By Austin Brandt
There’s a health movement here in the US that is really starting to take root. This movement doesn’t tell you what you can and cannot eat, or espouse the greatness of some new exercise. It doesn’t even cost patients, doctors, or health insurers a bunch of money. Sounds pretty desirable, right? Well it’s even been called the blockbuster drug of the 21st century by leading Health IT strategist, Leonard Kish . It’s the “patient engagement” movement. The Society for Participatory Medicine defines this new approach in healthcare as:
“…a model of cooperative health care that seeks to achieve active involvement by patients, professionals, caregivers, and others across the continuum of care on all issues related to an individual’s health.”
But how exactly are we, the patients, supposed to take control of our health and work with our doctors when we don’t have any real medical training? The answer is actually simpler than you may think. The first step is accessing our medical records. By possessing our own medical records we can begin to put the pieces of our health together. Suddenly you’ll have the answers to nagging questions like:
• What medications does your doctor think you’re taking?
• Is your medical and family history correct?
• How well are you following your doctor’s instructions?
• Are there any abnormal test results you haven’t discussed with your doctor?
• Has your blood pressure been increasing over the years?
By answering these simple questions, you put yourself in a position to actively participate in your health. Here’s some of the activities you can start engaging in with your doctors and care team:
1. Start asking the right questions
Start with what you now know about your medical record. Use this information to research your treatments and explore options with great online resources provided by Mayo Clinic, WebMD, and others.
2. Stop paying for too much medicine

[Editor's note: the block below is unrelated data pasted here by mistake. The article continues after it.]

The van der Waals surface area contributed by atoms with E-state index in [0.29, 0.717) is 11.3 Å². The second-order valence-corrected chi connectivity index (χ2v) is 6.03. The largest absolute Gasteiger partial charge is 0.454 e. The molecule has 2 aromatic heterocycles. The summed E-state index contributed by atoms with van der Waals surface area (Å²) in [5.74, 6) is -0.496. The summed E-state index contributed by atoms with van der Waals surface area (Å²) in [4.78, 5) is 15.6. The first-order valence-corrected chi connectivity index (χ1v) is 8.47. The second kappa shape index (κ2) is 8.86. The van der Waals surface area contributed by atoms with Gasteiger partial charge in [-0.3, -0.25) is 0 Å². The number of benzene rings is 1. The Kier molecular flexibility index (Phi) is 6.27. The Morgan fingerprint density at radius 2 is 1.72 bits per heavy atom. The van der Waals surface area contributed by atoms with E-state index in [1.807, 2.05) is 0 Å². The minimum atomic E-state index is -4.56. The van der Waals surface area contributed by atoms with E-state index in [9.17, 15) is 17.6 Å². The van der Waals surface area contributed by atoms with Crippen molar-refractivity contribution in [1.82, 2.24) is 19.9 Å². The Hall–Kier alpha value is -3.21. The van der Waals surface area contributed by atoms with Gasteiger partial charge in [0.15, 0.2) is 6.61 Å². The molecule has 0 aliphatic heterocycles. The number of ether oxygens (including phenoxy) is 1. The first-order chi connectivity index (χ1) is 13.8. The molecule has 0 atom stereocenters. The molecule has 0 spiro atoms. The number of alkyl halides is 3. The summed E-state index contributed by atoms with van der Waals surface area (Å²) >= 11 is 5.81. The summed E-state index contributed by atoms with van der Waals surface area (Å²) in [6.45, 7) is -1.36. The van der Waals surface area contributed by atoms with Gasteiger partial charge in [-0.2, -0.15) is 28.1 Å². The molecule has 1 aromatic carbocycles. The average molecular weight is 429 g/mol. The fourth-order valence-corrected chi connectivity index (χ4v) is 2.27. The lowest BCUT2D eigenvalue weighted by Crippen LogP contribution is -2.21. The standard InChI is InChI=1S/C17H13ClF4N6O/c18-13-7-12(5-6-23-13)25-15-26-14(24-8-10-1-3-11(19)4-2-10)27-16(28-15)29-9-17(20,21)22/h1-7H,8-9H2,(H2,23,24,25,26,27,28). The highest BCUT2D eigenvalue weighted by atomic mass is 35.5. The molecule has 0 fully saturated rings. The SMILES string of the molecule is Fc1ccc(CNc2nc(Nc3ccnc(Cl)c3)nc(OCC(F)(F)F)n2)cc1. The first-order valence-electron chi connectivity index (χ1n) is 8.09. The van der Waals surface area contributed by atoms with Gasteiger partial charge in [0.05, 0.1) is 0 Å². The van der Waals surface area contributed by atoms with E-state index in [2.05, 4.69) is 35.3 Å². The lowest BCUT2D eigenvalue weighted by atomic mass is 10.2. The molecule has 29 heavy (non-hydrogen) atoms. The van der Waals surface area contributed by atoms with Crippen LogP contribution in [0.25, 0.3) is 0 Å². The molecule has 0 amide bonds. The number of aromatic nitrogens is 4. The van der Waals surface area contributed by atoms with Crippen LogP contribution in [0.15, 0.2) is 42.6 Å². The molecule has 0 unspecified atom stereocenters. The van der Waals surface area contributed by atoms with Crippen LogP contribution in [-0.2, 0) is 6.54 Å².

The New York Times has professed that overtreatment has reached epidemic levels in the US . Too many lab tests, too many x-rays, and too much money being wasted. Why? Because doctors get paid for it and patients don’t know any better. Use your medical records to stop unnecessary tests.
3. Fix any errors you find with medications, treatment history, etc.
The Health Information Portability and Accountability Act (HIPAA) gives you the right to obtain and correct your medical records. If your doctor refuses to correct your record, be sure to let them know you’ll be submitting a complaint to the U.S Department of Health and Human Services. The idea of a federal investigation is usually enough to convince them to let you make the correction.
And these are just a few of the ways people have found accessing their medical records can help them be happier and healthier. Becoming engaged in your health isn’t as easy as simply being told what to do by your doctor all the time, but it’s definitely safer and more cost effective.
 – http://www.forbes.com/sites/davechase/2012/09/09/patient-engagement-is-the-blockbuster-drug-of-the-century/
 – http://well.blogs.nytimes.com/2012/08/27/overtreatment-is-taking-a-harmful-toll/?_r=0
– Austin is a Health IT expert specializing in patient access. He has implemented Electronic Medical Record systems in hundreds of physician practices as well as in some of the largest hospitals in the United States. In 2013 he co-founded Chasm Health LLC which operates RecordCollect.com, a service that collects customers’ full medical history for a low-fixed price. Austin strongly believes that engaging ordinary people and helping them take control of their own health will significantly improve the US healthcare system in the 21st century.